• Shoulders angle downwards
  • Hands balled into fists
  • Muscles extremely tense

4: Self Defense Pose

Martial arts masters often begin in a ready pose for self defense.

  • Head upright and facing opponent
  • Both arms with bent elbows tucked inwards
  • Back leg positioned to look like it is balancing the character
  • Both knees bent, but in different direction (one upwards, one backward)
  • Toes on back foot flat to the floor
  • Stance wide
  • Hands drawn flat or fingers curled slightly (no fists)

5: Flying Towards the Camera

This pose uses foreshortening to give the make the character appear to jump right off the page. This can also work well as a high angle view of the character jumping upwards.

  • Hands outstretched and very large
  • Shoulders tucked close to the head
  • Arms foreshortened, slight views of  forearms and biceps
  • Head fairly large, hardly any neck showing
  • Torso recedes into distance in triangular shape – wide at shoulders, tapering at crotch
  • Legs continue tapered look towards a vanishing point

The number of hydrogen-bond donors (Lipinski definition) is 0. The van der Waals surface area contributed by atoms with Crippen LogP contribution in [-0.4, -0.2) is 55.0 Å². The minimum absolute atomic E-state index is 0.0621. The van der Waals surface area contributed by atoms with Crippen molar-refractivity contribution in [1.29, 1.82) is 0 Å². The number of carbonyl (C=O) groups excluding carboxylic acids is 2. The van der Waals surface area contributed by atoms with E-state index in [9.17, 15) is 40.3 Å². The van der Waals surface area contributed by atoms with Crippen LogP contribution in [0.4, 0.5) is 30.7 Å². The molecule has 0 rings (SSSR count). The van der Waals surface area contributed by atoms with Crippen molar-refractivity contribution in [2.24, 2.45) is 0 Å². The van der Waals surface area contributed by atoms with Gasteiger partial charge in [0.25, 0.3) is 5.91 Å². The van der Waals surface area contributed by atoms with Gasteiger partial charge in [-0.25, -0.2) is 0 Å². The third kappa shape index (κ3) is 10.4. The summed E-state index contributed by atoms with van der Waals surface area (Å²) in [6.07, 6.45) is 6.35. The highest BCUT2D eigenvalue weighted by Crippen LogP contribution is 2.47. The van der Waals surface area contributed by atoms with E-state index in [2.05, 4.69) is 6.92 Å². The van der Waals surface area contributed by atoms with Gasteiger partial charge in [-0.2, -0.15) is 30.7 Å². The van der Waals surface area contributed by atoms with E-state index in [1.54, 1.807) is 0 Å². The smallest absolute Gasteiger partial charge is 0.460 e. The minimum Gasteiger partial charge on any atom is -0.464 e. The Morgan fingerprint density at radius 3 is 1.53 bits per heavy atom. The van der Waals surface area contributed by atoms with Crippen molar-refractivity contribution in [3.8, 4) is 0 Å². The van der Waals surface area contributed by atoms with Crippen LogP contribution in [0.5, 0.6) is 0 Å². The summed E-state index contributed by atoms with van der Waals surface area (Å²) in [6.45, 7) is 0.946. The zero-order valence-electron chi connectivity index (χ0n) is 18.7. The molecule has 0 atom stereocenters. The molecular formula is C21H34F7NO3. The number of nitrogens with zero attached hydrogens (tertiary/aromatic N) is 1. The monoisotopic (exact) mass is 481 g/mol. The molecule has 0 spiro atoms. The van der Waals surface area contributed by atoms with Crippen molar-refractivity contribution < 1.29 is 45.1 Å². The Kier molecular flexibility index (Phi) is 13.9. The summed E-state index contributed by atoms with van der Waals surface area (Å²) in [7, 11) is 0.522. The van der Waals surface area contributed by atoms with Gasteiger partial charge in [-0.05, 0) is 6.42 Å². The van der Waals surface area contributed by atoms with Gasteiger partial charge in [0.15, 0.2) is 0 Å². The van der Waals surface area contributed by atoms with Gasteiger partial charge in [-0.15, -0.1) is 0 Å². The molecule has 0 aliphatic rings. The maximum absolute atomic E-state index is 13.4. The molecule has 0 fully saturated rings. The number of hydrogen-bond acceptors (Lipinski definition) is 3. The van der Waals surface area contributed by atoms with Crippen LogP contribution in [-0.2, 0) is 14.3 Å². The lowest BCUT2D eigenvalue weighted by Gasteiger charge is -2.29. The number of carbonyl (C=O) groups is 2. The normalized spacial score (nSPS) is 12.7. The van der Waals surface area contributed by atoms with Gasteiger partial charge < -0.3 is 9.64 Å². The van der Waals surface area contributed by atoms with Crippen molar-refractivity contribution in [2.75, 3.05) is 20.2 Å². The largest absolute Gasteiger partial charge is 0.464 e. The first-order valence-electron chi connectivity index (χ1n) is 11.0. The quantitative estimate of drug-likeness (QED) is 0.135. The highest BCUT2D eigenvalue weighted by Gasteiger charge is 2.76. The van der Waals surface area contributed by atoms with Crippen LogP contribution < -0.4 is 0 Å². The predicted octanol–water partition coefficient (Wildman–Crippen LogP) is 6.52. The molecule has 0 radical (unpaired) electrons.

• Sections between hip to knee, and knee to ankle drawn smaller
  • Feet drawn small to indicate depth

6: Crouch

This familiar pose is used for superhero covers and splash pages. The basic crouch / forward spring pose, commonly used due to its dynamic look.

  • Head drawn at full frontal view
  • Neck obscured by head
  • One arm raised and bent at elbow, receding backwards
  • Shoulder of this arm behind the head
  • Shoulder of forward arm below the chin
  • Forward arm drawn larger for foreshortening
  • One leg outstretched, tense muscles, normal size
  • Other leg bent, calf touching hamstrings
  • Toes on foot of bent leg flat to the ground in crouch pose, pointed downwards in forward spring pose
  • Torso turned outwards to show some torsion

7: Coiled Leap

A commonly seen pose in manga and Asian influenced action comics. A contorted coiled lunging pose prior to a strike. This pose is full of potential energy and comes in handy as a lead in pose during a fight scene.

  • Forward leg drawn with large thigh
  • Forward leg bent, calf  hidden behind large thigh
  • Foot slightly shown for visual reference
  • Back leg tightly bent
  • Calf touches the hamstring
  • Leg drawn much smaller (foreshortening)
  • Torso turned in, display more of the back
  • Forward arm has large shoulder muscle, arm bent at elbow receding
  • Arm in background recedes backwards, shoulder muscle raised to show strain
  • Head tucked into the chest
  • Character’s line of sight is straight ahead, head cocked downwards

8: Balancing

A simple pose used for a variety of different situations where both arms are outstretched.

  • Head drawn normally
  • Shoulders elevated slightly
  • Angle of the shoulders dip slightly
  • Arms drawn straight across – dependent on angle of the shoulders
  • Arms in proper proportions (no foreshortening)